A fish pond , gold fishpond , is a controlled pond , artificial lake , gold tank That is stocked with fish and is used in aquaculture for fish farming , gold is used for recreational fishing gold ornamental for practical purposes. In the medieval European era it was typical for monasteries and castles (small, partly self-sufficient communities) to have a fish pond.
Records of fish ponds being used in the early ages. “The idealized eighth-century estate of Charlemagne’s capitulary of villi has been artificially maintained, but it is still very rare, even on monastic estates.”  As the middle ages progressed, fish ponds became more common feature of urbanizing environments.  This meant the people who had access to these pastures. However, fish ponds have been difficult to maintain. They have been a marker of power and authority, since they have only been able to maintain them. During the winter, supplying fresh food for a castle has been a constant struggle. Noble had access to meat from deer parks, but this did not supply the needs of all households. Though fish ponds service required by the community to keep ’em healthy,  They Were an elegant way of giving monasteries and noble houses access to fresh fish. Some of the more popular species of fish farmed in fish ponds werecarp and pike . From the 14th century onward this fish is a popular feature of artificial fish stocks.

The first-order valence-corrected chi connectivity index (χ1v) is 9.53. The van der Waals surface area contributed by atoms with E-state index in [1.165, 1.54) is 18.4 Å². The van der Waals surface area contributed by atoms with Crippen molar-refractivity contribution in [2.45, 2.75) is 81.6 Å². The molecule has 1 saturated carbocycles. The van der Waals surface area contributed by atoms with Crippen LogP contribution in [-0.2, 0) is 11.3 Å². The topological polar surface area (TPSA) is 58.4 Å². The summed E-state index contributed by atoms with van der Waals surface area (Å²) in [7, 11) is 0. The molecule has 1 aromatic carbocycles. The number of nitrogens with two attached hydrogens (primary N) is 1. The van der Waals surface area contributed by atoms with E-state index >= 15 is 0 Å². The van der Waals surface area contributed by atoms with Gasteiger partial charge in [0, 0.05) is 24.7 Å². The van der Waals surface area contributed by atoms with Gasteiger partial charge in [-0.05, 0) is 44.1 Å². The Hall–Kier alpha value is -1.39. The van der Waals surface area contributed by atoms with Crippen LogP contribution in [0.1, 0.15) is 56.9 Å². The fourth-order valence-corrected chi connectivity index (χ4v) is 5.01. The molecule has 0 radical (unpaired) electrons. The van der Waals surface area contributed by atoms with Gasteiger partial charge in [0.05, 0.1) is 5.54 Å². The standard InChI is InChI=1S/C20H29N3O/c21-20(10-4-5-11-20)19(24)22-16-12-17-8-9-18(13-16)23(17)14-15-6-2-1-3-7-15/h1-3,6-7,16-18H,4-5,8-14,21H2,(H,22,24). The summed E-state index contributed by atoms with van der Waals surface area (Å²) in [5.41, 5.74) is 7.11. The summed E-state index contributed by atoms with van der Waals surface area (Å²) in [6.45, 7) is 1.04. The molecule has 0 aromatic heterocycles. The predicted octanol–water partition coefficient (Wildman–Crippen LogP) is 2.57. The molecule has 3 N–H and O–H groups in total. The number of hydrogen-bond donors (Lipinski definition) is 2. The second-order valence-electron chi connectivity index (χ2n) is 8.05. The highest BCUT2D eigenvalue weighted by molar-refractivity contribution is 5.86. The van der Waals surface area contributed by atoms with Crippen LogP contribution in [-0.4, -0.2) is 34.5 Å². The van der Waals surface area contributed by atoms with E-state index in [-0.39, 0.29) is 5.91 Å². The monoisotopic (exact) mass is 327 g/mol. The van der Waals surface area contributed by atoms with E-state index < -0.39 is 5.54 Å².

Fish ponds are used today in aquaculture. They are common in:
- Europe , especially in the Czech Republic ( Rožmberk Pond , Velké Dářko , Lake Mácha ), where common carp can be kept.
- The Philippines where milkfish , tilapia , crabs, lobsters, tiger shrimp , and other snails can be kept.
- East Asia , especially in Japan with koi , trout , and white crucian carp .
Fish ponds are also being promoted in developing countries . They provide a source of food and income for fish farmers and can also provide irrigation and water for livestock. 
- ^ Jump up to:a b c d e Hoffmann, Richard C. (1996) “Economic Development and Aquatic Ecosystems in Medieval Europe.” The American Historical Review , 101 (3): 631-669. doi : 10.2307 / 2169418
- Jump up^ FAOFarm ponds for water, fish and livelihoodsFAO, Rome, 2009
Hoffmann, Richard C. “Economic Development and Aquatic Ecosystems in Medieval Europe.” The American Historical Review, vol. 101, no. 3, 1996, pp. 631-669., Www.jstor.org/stable/2169418.
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